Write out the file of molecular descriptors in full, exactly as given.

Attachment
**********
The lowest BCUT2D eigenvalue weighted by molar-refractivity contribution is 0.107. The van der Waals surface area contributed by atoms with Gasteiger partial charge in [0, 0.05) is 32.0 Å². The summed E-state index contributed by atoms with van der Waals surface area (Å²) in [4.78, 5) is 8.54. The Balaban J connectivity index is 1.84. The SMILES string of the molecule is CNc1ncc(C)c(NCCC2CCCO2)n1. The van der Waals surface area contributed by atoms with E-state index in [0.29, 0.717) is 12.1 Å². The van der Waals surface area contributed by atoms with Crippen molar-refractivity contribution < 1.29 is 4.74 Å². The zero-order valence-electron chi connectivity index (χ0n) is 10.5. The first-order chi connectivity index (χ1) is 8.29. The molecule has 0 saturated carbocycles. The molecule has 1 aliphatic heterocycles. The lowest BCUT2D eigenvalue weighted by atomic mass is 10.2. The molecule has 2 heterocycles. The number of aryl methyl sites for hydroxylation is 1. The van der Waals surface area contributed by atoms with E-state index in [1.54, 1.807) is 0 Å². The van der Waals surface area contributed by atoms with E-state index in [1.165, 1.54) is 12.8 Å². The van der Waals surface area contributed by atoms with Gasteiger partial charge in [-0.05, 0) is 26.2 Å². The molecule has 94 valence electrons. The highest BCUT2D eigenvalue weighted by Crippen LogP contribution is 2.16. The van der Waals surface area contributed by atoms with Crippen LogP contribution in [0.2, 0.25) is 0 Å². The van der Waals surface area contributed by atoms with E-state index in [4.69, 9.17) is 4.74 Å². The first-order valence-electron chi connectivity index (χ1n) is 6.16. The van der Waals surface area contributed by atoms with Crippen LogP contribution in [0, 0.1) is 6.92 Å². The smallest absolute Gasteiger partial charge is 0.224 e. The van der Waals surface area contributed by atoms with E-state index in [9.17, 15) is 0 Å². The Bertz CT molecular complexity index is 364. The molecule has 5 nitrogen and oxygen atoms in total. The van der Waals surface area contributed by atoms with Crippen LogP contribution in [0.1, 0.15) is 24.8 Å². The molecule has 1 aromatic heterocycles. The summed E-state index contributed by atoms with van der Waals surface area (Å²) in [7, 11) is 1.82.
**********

The lowest BCUT2D eigenvalue weighted by molar-refractivity contribution is 0.107. The van der Waals surface area contributed by atoms with Gasteiger partial charge in [0, 0.05) is 32.0 Å². The summed E-state index contributed by atoms with van der Waals surface area (Å²) in [4.78, 5) is 8.54. The Balaban J connectivity index is 1.84. The SMILES string of the molecule is CNc1ncc(C)c(NCCC2CCCO2)n1. The van der Waals surface area contributed by atoms with E-state index in [0.29, 0.717) is 12.1 Å². The van der Waals surface area contributed by atoms with Crippen molar-refractivity contribution < 1.29 is 4.74 Å². The zero-order valence-electron chi connectivity index (χ0n) is 10.5. The first-order chi connectivity index (χ1) is 8.29. The molecule has 0 saturated carbocycles. The molecule has 1 aliphatic heterocycles. The lowest BCUT2D eigenvalue weighted by atomic mass is 10.2. The molecule has 2 heterocycles. The number of aryl methyl sites for hydroxylation is 1. The van der Waals surface area contributed by atoms with E-state index in [1.54, 1.807) is 0 Å². The van der Waals surface area contributed by atoms with E-state index in [1.165, 1.54) is 12.8 Å². The van der Waals surface area contributed by atoms with Gasteiger partial charge in [-0.05, 0) is 26.2 Å². The molecule has 94 valence electrons. The highest BCUT2D eigenvalue weighted by Crippen LogP contribution is 2.16. The van der Waals surface area contributed by atoms with Crippen LogP contribution in [0.2, 0.25) is 0 Å². The van der Waals surface area contributed by atoms with E-state index in [4.69, 9.17) is 4.74 Å². The first-order valence-electron chi connectivity index (χ1n) is 6.16. The van der Waals surface area contributed by atoms with Crippen LogP contribution in [0, 0.1) is 6.92 Å². The smallest absolute Gasteiger partial charge is 0.224 e. The van der Waals surface area contributed by atoms with E-state index in [9.17, 15) is 0 Å². The Bertz CT molecular complexity index is 364. The molecule has 5 nitrogen and oxygen atoms in total. The van der Waals surface area contributed by atoms with Crippen LogP contribution in [0.1, 0.15) is 24.8 Å². The molecule has 1 aromatic heterocycles. The summed E-state index contributed by atoms with van der Waals surface area (Å²) in [7, 11) is 1.82.